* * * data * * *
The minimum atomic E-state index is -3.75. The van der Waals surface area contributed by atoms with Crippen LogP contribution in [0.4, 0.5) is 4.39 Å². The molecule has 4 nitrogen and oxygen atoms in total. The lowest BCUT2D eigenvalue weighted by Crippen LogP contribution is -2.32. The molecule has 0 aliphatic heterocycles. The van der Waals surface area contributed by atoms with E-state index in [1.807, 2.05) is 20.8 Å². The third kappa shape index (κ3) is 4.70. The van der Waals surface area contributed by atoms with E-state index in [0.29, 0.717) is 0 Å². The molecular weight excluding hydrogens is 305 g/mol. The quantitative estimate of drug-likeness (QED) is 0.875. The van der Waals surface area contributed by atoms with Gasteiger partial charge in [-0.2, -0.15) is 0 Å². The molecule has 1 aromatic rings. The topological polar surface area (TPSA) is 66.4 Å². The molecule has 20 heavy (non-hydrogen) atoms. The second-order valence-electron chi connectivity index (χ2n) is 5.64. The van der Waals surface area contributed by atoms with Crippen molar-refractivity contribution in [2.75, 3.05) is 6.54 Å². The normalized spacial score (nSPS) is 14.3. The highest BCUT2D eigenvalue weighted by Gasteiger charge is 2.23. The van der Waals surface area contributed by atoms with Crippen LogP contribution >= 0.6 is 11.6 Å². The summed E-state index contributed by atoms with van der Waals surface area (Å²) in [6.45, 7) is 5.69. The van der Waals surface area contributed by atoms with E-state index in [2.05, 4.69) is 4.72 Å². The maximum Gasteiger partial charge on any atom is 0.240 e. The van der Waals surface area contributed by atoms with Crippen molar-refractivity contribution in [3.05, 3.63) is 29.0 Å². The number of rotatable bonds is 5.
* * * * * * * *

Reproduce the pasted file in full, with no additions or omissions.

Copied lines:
The minimum atomic E-state index is -3.75. The van der Waals surface area contributed by atoms with Crippen LogP contribution in [0.4, 0.5) is 4.39 Å². The molecule has 4 nitrogen and oxygen atoms in total. The lowest BCUT2D eigenvalue weighted by Crippen LogP contribution is -2.32. The molecule has 0 aliphatic heterocycles. The van der Waals surface area contributed by atoms with E-state index in [1.807, 2.05) is 20.8 Å². The third kappa shape index (κ3) is 4.70. The van der Waals surface area contributed by atoms with E-state index in [0.29, 0.717) is 0 Å². The molecular weight excluding hydrogens is 305 g/mol. The quantitative estimate of drug-likeness (QED) is 0.875. The van der Waals surface area contributed by atoms with Gasteiger partial charge in [-0.2, -0.15) is 0 Å². The molecule has 1 aromatic rings. The topological polar surface area (TPSA) is 66.4 Å². The molecule has 20 heavy (non-hydrogen) atoms. The second-order valence-electron chi connectivity index (χ2n) is 5.64. The van der Waals surface area contributed by atoms with Crippen molar-refractivity contribution in [2.75, 3.05) is 6.54 Å². The normalized spacial score (nSPS) is 14.3. The highest BCUT2D eigenvalue weighted by Gasteiger charge is 2.23. The van der Waals surface area contributed by atoms with Crippen LogP contribution >= 0.6 is 11.6 Å². The summed E-state index contributed by atoms with van der Waals surface area (Å²) in [6.45, 7) is 5.69. The van der Waals surface area contributed by atoms with E-state index in [2.05, 4.69) is 4.72 Å². The maximum Gasteiger partial charge on any atom is 0.240 e. The van der Waals surface area contributed by atoms with Crippen molar-refractivity contribution in [3.05, 3.63) is 29.0 Å². The number of rotatable bonds is 5.